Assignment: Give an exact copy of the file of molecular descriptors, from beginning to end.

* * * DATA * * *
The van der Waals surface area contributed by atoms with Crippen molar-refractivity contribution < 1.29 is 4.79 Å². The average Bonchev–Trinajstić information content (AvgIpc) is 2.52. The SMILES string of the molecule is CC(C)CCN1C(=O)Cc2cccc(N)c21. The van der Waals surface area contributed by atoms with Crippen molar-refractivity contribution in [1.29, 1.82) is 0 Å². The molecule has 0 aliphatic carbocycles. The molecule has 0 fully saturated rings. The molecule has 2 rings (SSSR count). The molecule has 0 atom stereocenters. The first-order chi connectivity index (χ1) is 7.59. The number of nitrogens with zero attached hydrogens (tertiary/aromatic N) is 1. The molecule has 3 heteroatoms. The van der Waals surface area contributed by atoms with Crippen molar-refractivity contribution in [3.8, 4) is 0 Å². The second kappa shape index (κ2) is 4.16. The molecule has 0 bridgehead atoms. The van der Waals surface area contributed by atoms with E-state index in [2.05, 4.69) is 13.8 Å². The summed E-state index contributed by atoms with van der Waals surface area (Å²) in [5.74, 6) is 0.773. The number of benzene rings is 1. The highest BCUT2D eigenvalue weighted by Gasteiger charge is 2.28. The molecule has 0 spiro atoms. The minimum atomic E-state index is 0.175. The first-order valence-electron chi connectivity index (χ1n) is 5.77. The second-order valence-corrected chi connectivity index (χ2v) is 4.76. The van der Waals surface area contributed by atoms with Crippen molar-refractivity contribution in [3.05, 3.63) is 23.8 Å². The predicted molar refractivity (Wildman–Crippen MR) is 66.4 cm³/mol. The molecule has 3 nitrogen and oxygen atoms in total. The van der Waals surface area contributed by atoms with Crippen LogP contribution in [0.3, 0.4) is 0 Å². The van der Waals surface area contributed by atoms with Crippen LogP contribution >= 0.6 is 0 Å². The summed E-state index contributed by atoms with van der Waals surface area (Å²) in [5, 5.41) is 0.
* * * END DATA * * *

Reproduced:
The van der Waals surface area contributed by atoms with Crippen molar-refractivity contribution < 1.29 is 4.79 Å². The average Bonchev–Trinajstić information content (AvgIpc) is 2.52. The SMILES string of the molecule is CC(C)CCN1C(=O)Cc2cccc(N)c21. The van der Waals surface area contributed by atoms with Crippen molar-refractivity contribution in [1.29, 1.82) is 0 Å². The molecule has 0 aliphatic carbocycles. The molecule has 0 fully saturated rings. The molecule has 2 rings (SSSR count). The molecule has 0 atom stereocenters. The first-order chi connectivity index (χ1) is 7.59. The number of nitrogens with zero attached hydrogens (tertiary/aromatic N) is 1. The molecule has 3 heteroatoms. The van der Waals surface area contributed by atoms with Crippen molar-refractivity contribution in [3.8, 4) is 0 Å². The second kappa shape index (κ2) is 4.16. The molecule has 0 bridgehead atoms. The van der Waals surface area contributed by atoms with E-state index in [2.05, 4.69) is 13.8 Å². The summed E-state index contributed by atoms with van der Waals surface area (Å²) in [5.74, 6) is 0.773. The number of benzene rings is 1. The highest BCUT2D eigenvalue weighted by Gasteiger charge is 2.28. The molecule has 0 spiro atoms. The minimum atomic E-state index is 0.175. The first-order valence-electron chi connectivity index (χ1n) is 5.77. The second-order valence-corrected chi connectivity index (χ2v) is 4.76. The van der Waals surface area contributed by atoms with Crippen molar-refractivity contribution in [3.05, 3.63) is 23.8 Å². The predicted molar refractivity (Wildman–Crippen MR) is 66.4 cm³/mol. The molecule has 3 nitrogen and oxygen atoms in total. The van der Waals surface area contributed by atoms with Crippen LogP contribution in [0.3, 0.4) is 0 Å². The van der Waals surface area contributed by atoms with Crippen LogP contribution >= 0.6 is 0 Å². The summed E-state index contributed by atoms with van der Waals surface area (Å²) in [5, 5.41) is 0.